17. The proper test of a reasonable search is, as we have noted, based upon the entire factual situation. Was the search close both in time and space to the arrest? Furthermore, was the intensity of the search commensurate both with the crime and what was known of the criminal? Finally, there is the question of the causal relationship between the arrest and the search. In each case, the trial judge must determine whether the officers went to the place to make a lawful arrest, and in making it looked for evidence lawfully *274 subject to seizure, or whether the officers used a pretended arrest for one offense as a Trojan horse in order to obtain entry, only to prosecute for some greater crime after finding sufficient evidence to justify their belief in the defendant's probable guilt of the greater crime. The first kind of search is incidental to an arrest and is lawful; the second is a fishing expedition and is as odious as the general warrant of antiquity. As we have seen, the arrest and the search we have before us were of the legitimate variety.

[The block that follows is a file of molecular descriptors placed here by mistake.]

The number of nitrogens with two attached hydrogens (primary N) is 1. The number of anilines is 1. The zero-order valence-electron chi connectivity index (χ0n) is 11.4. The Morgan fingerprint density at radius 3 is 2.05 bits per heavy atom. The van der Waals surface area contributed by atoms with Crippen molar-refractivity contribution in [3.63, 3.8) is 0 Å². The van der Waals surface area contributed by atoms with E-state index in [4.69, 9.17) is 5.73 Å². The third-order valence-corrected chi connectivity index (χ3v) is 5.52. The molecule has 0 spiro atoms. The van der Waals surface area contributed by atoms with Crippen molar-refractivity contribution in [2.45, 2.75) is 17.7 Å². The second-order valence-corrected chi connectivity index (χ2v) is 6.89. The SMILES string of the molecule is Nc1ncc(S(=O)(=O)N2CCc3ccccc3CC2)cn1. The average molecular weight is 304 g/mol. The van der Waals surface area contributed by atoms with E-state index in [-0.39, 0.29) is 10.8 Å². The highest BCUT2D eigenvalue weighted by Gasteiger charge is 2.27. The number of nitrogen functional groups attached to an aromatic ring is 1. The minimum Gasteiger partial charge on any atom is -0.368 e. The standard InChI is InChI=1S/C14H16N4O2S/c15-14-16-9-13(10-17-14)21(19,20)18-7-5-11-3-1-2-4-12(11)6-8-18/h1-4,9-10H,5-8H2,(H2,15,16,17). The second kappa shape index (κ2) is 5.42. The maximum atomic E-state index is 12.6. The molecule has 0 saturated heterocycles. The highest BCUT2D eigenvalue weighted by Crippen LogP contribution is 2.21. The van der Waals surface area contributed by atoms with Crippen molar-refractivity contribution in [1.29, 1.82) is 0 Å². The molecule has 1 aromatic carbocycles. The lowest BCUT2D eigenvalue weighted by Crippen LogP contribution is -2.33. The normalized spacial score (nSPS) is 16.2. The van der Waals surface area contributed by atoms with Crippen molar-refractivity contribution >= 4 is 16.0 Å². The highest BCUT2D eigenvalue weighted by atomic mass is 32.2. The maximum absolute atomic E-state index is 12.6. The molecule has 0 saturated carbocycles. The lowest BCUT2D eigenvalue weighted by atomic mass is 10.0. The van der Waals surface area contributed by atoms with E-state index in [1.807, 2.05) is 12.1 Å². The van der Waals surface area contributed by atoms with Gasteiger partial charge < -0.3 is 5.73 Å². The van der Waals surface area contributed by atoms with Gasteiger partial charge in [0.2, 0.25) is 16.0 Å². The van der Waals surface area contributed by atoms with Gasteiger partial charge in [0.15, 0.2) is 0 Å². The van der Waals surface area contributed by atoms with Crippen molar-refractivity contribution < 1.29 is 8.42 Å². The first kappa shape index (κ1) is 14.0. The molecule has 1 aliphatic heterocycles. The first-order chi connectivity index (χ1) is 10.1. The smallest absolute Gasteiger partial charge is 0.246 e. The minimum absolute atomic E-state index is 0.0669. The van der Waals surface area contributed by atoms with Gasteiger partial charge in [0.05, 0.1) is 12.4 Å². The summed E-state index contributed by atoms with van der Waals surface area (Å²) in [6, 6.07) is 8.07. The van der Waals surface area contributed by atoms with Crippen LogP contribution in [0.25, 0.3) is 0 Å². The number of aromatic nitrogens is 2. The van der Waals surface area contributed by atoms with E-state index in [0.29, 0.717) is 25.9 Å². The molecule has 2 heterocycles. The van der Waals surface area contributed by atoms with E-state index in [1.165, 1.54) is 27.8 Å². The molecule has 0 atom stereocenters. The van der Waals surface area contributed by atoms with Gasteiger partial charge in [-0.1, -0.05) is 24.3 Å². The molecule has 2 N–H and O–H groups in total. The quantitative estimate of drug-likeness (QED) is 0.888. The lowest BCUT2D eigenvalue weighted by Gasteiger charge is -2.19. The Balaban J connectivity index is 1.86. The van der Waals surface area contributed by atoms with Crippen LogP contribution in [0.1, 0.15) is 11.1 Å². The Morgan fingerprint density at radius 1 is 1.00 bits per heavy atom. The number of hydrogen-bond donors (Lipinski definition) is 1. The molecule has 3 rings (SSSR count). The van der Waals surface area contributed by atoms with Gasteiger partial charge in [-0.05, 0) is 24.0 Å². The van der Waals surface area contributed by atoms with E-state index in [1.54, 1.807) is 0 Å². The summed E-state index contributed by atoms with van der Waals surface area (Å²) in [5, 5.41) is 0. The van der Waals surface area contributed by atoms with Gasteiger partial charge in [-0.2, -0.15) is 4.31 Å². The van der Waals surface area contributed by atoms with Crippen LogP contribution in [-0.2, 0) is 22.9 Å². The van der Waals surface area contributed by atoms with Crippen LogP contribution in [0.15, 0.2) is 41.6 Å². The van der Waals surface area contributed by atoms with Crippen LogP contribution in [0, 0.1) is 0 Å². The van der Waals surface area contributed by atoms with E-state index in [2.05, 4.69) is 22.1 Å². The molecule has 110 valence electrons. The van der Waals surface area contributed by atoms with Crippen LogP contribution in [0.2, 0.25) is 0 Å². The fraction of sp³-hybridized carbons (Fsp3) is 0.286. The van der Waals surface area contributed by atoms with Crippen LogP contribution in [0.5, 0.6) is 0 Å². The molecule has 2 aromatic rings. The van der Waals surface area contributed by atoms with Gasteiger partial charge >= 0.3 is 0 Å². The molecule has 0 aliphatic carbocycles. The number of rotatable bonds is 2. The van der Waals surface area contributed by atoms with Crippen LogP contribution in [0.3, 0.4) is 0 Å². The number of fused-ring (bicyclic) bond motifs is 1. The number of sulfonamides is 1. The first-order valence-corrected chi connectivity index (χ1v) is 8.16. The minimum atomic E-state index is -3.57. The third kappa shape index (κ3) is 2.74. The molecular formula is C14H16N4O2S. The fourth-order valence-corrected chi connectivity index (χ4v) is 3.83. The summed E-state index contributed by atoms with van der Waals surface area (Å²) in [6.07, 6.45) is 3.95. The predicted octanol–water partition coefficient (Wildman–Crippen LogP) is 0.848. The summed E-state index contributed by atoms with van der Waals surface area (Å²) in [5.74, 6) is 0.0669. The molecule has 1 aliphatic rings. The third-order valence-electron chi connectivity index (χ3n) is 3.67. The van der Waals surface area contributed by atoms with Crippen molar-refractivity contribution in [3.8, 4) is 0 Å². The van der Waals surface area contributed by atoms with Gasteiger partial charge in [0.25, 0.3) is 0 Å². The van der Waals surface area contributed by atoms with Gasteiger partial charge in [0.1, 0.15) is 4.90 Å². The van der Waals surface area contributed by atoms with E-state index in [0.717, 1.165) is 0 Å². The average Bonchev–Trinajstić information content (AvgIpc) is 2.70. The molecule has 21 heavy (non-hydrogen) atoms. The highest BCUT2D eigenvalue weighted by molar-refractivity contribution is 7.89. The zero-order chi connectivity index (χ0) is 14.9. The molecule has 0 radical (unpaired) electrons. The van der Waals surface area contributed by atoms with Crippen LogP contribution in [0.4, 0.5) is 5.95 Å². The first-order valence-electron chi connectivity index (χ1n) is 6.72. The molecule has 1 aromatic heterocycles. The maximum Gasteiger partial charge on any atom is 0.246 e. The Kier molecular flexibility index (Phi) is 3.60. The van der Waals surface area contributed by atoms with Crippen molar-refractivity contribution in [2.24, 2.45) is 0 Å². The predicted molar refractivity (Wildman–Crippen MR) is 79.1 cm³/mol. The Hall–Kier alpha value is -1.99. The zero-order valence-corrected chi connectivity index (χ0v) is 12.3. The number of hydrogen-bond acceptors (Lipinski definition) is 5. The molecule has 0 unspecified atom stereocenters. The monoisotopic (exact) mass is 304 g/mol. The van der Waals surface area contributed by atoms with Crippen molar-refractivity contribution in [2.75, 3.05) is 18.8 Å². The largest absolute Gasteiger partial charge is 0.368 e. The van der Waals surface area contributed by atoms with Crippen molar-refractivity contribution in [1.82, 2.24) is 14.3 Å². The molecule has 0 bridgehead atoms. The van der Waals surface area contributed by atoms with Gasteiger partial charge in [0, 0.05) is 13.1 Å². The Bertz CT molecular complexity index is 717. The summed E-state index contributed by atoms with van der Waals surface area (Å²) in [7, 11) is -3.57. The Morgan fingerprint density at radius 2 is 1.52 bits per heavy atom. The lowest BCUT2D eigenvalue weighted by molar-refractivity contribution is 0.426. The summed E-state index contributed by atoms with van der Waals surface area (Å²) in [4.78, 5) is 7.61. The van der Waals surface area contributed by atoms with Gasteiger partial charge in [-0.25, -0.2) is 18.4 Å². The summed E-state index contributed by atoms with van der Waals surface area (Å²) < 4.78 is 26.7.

18. We hold that the limits of reasonableness placed upon the search, and which we have discussed above, are equally applicable to seizures. Conversely, objects observed during a search reasonable as to space, time, and intensity may legitimately be seized provided that seizure is not prohibited by some other rule of law. We turn, then, to a consideration of the final problem presented by the facts of this case: Although the search was, as noted above, reasonable and proper, was the seizure of the camera, the beer bottles and the bed sheets infected by some vice which requires us to exclude these items as evidence?

A. Articles Subject to Seizure Contraband, Documents